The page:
(1893) so did Dvořák borrow from MacDowell when in America forming
his friendship with Herbert? No mention
is made of any of this in the notes yet the concertgoers at the time
must surely have recognised the similarity.]
The Second Modern Suite, dedicated to Mrs Joachim
Raff, follows Liszt’s suggestion to write a series of pieces for solo
piano. Many of the six pieces in this second suite were written apparently
when commuting between Frankfurt and Darmstadt in order to give lessons.
The themes are engaging and convey a number of moods. The Fugue
unmistakably echoes Bach (and Raff) whilst the Rhapsodie hints
of Brahms and the Scherzo of Schumann.
The Piano Concerto No 2 in D minor opens with
the orchestra setting a dreamily tranquil scene before the piano interrupts
with a short passage recognisable as similar to the ‘Warsaw concerto’.
An enjoyable love theme later runs through the first movement. The work
wakes up with true inspiration in the second movement with catchy thematic
and rhythmic content, and clever orchestration. It provides an opportunity
for good virtuosity and Tanyel rises to the occasion. It is understandable
that this movement is sometimes played as a separate piece. The third
movement moves to a sombre mood and back to the opening ‘Warsaw’ theme.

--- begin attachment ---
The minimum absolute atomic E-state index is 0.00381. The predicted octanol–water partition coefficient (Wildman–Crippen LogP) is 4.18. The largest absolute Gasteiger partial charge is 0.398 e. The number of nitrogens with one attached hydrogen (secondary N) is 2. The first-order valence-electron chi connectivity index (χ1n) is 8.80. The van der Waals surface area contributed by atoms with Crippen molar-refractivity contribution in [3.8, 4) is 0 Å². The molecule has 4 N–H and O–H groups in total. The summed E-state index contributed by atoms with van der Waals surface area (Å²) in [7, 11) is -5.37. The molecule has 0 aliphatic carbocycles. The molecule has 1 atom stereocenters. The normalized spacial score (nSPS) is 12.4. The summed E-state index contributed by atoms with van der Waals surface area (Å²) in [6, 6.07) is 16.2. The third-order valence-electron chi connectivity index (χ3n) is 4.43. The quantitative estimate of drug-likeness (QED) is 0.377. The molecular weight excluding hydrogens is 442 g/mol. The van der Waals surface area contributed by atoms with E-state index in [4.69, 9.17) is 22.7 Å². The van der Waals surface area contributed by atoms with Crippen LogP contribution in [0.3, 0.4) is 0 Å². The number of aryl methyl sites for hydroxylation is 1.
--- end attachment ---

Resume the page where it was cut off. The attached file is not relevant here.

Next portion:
Eventually it gathers strength to bring the piece to a rousing crescendo
before relaxing into a dreamy passage. Energy gathers again for a spectacular
The recording is first class
with an exciting resonant bass lift to the piano’s lower octave, providing
additional depth to the instrument. The piano is not placed too forward
to drown orchestral detail and their excellent playing. Brabbins handles
the orchestra sensitively and provides a good degree of colour. [I am
not too sure why Hyperion have placed an 8 second playout spacer at
the end of track 12.] Interesting and lengthy notes are given on the
composer, but little is mentioned about MacDowell’s ideas in planning
the pieces, which would have been useful to know about. The notes are
provided in English, French and German.
Raymond J Walker
See also review
by Rob Barnett
Romantic Piano Concerto Series